Led by Dr. Kimberly Kahn of Portland State University, the purpose of this...Read more
Learn more about this research by viewing the two-page Project Brief, related presentations, and the full Final Report on the Project Overview page.
As cities aim to promote sustainable, multimodal growth, sometimes the way we go about development review processes can create barriers to achieving the results we want. Some of the methods we have inherited, while still useful, have distinct limitations.
NITC dissertation fellow Kristina Currans took on this challenge in her doctoral research project, Data and Methodological Issues in Assessing Multimodal Transportation Impacts for Urban Development.
The guidelines for evaluating transportation impacts of new development were originally published in 1976 by the Institute of Transportation Engineers (ITE). Decades later, we’re still using essentially the same processes all across the U.S. and Canada, and these methods—which harbor a lack of sensitivity to urban contexts—could use an update.
Currans graduated from...Read more
Normally we assume that travel is a means to an end, but the latest NITC report examines other benefits of travel—aspects that aren’t about reaching a destination.
One such benefit is travel-based multitasking. A good example of this is using time on a commuter train to listen to music, relax or get some work done. The simple enjoyment of a walk in the fresh air relates to another benefit, known as subjective well-being, in which the act of travel itself makes a person feel better. These intrinsic benefits can impact travel behavior and mode choice, but our current models don’t have any way to reflect this.
NITC fellow Patrick Singleton investigated the policy and planning implications of this in his dissertation, Exploring The Positive Utility Of Travel And Mode Choice.
"The way we analyze travel behavior assumes people want to get from A to B as quickly as possible. We don’t include the other benefits in travel demand models,"...Read more
TREC’s NITC program has made $500,000 available for grants to eligible researchers through its 2017 general research request for proposals. The RFP is the first since the NITC program expanded to include the University of Arizona and University of Texas at Arlington.
All proposals must contribute to the NITC theme, improving mobility of people and goods to build strong communities, and focus on transportation. They must also show strong potential to move transportation research into practice, inform other researchers, shape national and international conversations on transportation research, and respond to the needs of practitioners and policymakers.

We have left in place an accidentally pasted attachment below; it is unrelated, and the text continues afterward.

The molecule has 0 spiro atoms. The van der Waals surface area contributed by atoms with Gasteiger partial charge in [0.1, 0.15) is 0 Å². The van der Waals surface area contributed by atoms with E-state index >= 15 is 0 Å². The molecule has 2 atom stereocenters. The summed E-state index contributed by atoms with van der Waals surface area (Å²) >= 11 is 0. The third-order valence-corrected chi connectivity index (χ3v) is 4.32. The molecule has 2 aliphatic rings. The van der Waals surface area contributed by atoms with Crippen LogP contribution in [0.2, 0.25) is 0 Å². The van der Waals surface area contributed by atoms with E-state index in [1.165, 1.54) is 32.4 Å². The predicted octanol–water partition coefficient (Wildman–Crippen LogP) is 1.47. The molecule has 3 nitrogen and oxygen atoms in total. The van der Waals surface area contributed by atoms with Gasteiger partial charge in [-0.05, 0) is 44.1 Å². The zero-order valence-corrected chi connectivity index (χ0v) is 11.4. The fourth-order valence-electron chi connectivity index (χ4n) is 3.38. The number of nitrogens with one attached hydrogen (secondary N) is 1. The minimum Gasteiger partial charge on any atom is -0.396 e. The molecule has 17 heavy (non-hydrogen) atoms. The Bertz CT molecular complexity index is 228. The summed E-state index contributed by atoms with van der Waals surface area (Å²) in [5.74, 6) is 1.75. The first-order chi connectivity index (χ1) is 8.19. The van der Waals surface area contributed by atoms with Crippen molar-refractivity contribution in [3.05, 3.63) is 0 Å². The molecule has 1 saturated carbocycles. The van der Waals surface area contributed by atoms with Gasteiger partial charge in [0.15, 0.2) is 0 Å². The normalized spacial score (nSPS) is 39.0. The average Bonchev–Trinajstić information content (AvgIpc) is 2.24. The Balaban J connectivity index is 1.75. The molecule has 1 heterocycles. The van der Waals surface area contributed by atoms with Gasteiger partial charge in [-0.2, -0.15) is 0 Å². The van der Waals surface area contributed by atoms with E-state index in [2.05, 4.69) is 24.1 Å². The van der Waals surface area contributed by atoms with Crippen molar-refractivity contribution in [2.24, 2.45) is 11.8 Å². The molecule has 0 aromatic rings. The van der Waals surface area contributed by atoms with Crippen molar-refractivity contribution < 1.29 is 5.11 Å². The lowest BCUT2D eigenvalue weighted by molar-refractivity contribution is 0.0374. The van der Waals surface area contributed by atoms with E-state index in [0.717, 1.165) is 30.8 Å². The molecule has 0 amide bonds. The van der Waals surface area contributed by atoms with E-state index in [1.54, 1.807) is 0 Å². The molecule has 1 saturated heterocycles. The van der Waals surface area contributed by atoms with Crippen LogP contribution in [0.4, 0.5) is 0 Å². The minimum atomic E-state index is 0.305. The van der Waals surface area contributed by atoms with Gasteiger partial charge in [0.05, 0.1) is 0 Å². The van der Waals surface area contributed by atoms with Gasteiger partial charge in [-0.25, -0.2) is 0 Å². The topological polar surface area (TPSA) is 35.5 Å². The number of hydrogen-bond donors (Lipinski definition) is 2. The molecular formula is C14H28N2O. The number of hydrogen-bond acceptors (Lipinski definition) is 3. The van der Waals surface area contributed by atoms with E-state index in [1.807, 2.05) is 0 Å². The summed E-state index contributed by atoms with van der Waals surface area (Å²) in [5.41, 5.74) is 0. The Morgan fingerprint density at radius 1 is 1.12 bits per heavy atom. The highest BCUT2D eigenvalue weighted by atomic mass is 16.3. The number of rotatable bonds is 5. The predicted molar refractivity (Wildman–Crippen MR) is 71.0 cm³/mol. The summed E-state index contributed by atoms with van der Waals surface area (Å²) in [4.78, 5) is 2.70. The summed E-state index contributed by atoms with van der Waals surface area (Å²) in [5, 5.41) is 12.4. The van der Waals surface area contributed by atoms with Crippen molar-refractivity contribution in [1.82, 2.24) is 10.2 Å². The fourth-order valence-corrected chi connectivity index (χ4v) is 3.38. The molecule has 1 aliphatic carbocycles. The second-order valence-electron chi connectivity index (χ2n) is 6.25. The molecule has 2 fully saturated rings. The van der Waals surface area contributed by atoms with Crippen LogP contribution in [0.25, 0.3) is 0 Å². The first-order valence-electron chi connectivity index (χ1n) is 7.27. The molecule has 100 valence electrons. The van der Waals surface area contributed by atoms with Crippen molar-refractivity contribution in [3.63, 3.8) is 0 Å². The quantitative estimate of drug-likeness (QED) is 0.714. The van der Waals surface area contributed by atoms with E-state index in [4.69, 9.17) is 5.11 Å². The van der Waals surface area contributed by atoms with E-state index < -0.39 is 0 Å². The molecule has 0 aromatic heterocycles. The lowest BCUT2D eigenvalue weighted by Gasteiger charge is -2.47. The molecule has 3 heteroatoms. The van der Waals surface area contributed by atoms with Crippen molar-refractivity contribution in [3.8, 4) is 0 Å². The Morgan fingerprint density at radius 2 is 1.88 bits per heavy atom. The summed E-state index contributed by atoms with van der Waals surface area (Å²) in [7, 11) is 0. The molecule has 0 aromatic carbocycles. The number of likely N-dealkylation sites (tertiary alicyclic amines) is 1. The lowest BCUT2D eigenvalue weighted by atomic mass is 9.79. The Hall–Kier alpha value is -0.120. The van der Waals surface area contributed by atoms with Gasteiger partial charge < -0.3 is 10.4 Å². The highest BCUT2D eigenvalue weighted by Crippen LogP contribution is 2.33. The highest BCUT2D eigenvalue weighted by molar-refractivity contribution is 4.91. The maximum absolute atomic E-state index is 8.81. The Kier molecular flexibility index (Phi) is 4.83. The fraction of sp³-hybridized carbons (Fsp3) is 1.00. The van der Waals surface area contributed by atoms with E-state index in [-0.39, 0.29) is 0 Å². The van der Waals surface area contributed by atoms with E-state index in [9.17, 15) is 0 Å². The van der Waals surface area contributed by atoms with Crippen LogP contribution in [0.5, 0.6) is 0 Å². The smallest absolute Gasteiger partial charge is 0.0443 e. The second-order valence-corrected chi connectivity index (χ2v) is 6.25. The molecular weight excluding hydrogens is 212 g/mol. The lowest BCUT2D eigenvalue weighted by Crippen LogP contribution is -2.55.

Projects are capped at $100,000, and we encourage PIs to propose smaller projects. Priority is given to projects that are collaborative, multi-disciplinary, multi-campus and support the development of untenured tenure-track transportation faculty.
- Abstracts due: April 14, 2017
- Proposal due: May 15, 2017
- Peer reviews: June 2017
- Project Selection, Awards, and Task Orders: July-August 2017
- Projects begin: Sept 2017
Only eligible faculty members and research faculty from Portland State University, University of Oregon, Oregon Institute of Technology, University of Utah, University of...Read more
The PSU Master of Urban and Regional Planning (MURP) program is known for its workshop projects. For the last two quarters of the program, students work on community-based, client-focused projects. This provides students with the opportunity to work in teams on real-world problems for community clients. This Friday Seminar will showcase two outstanding 2016 MURP workshop projects. See what PSU Urban and Regional Planning students have been up to.
Lea Anderson of the Hilltop Planning Workshop Team:
"Oregon Health & Science University Night Access Plan"
Oregon Health & Science University (OHSU) is a...Read more
The latest report released by NITC offers a unique tool for communities: a guide to broadening residents’ knowledge about their transportation system and how to effect the changes they want to see.
Community involvement and outreach is an important part of any planning effort, but as planners often find, many times the conversation is a difficult one to carry on. Residents may lack the technical knowledge to understand the intricacies of the system, or they may show skepticism toward the planning process in general.